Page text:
Sweden. Mozart Don Giovanni. Soloists, The Royal Opera Chorus and Orchestra. Lawrence Renes (conductor). The Royal Opera, Stockholm, 15.3.2014. Premiere (GF)
Don Giovanni – Ola Eliasson
Donna Anna – Yana Kleyn
Donna Elvira – Elin Rombo
Don Ottavio – Michele Angelini
Leporello – Luhtando Qave
Zerlina – Sara Widén
Masetto – Linus Börjesson
Commendatore – Anders Lorentzson
Direction and Sets: Ole Anders Tandberg
Costumes and Masks: Maria Gerber
Choreography: Anna Koch
Ole Anders Tandberg has been involved for close to a decade in his Mozart project for the Stockholm Royal Opera. Starting with Così fan tutte in 2007 he at once set his seal as an unpredictable, often bravely inventive and always provocative in one direction or other. I loved that Così, though I commented on some vulgarity – but that seems to be part of the concept. Le nozze di Figaro three years later was along the same lines but cruder, more absurd and ‘over-sexualized’. Two years ago he interrupted his traversal of the da Ponte operas with a very personal reading of Die Zauberflöte –filled with surprises, and now it is time for arguably the greatest of the Mozart operas, Don Giovanni, to get the Tandberg treatment – and it is … different. A friend with inside information warned me that the production wasn’t what one probably expected, and that was exactly what I had expected.
The first thing I noticed when approaching the opera house at Gustavus Adolphus Square was the façade illuminated in red. ‘Aha, we are in for a blood-bath’ I said to myself – and right I was. Il Commendatore was killed, not by a rapier thrust but by a pistol shot and his blood was smeared all over the walls of the tiled walls of the public toilet – yes, that’s right: large parts of the first act were played in a public toilet. And it works, once one has accepted the setting. We are in present time and the characters are people of flesh and blood living their lives in the 21st century, crueller perhaps than their 18th century counterparts in Da Ponte’s libretto. Overt eroticism permeates the whole production, in line with the more licentious preferences today. Zerlina is not the pure virgin Masetto has thought, in spite of her white bridal trousseau, she is not foreign to a more than friendly tête-a-tête with the Don and she tears off her red panties and waves them teasingly before the seducer. No, she is a cunning and wily adventuress. Even the prudish Donna Elvira strips off her black schoolmistress attire in the last scene in a desperate attempt to save Don Giovanni from his unavoidable fate.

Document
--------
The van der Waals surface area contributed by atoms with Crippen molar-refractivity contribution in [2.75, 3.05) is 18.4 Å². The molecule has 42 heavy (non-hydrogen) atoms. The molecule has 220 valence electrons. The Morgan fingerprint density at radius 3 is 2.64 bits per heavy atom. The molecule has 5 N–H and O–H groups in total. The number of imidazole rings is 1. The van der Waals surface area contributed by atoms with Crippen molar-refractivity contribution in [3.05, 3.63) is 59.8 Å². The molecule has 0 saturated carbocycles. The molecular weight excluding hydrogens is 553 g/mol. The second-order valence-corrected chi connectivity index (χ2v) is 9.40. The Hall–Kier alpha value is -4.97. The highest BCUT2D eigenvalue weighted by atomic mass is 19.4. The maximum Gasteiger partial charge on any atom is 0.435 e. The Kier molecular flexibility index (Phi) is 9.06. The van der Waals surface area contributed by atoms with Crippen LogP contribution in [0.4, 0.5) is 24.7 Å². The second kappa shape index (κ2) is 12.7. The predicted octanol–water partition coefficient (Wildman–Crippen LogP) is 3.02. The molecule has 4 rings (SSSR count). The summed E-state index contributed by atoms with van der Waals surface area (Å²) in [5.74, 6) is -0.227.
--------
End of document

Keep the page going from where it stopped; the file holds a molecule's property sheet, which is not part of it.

Much of the proceedings are video-filmed by Leporello and projected behind the action – often in grotesque close-ups. The paparazzo reveals everything with state-of-the-art technique. In the midst of all this modernism Masetto and his fellows were torches when they search for Don – no wonder they don’t recognize him. Such freewheeling between conventions from various times is one of Tandberg’s hallmarks. The scout-patrol in Die Zauberflöte last season was a similar gimmick that tied together now and then. Times change, society changes, living conditions too but the human beings behave as they always have. Gossip monger then, paparazzo today!
Now, don’t expect more gossiping from me concerning the production. Go and see it! It’s more than worth the money – and even though you dislike the concept you will adore the singing – and the acting! Anders Lorentzson, statuesque and thunderous Commendatore. Luhtando Qave’s browbeaten but cocksure Leporello – fleet-footed dancer as well! Linus Börjesson’s dark, hot-tempered and cowardly Masetto. Michele Angelini’s namby-pamby Don Ottavio (quite in line with the character) but singing with the utmost refinement, elegance and – in Il mio Tesoro – passion: the ultimate explanation why the noble Donna Anna after all loved him. And the women? Sara Widén, pert and self-confident, could surely have seduced all the gentlemen on stage. Elin Rombo pricelessly moving in her pathetic muddle-headedness, determined but utterly vulnerable. Donna Anna as a character is like her father, the Commendatore, rather statuesque, but she has some of the most marvellous dramatic arias to sing and Yana Kleyn was absolutely superb: strong, steady, brilliant! I have followed her development since she first appeared outside Russia in 2010 and here she is now, on the threshold of stardom.
Did I forget someone? Yes, of course: Ola Eliasson in the title role. A ravishing Silvio, a splendid Almaviva, an intriguing Malatesta and last August a slimy Alberich at Dalhalla are some really high-level role-assumption during the last 7-8 years but this Don Giovanni surpasses them all, if only with a small margin. Every gesture, every little facial expression was spot on and his singing encompassed all the various feelings and moods in the complicated character. Arguably the high-spot of the evening was his serenade, sitting with crossed legs and playing the mandolin, singing with the utmost simplicity, more to himself than to Donna Elvira’s maid. This was one of those magic moments when time literally stood still. A ray of light and calm and harmony suddenly condensed all the contradictory feelings of the drama. Go and see it!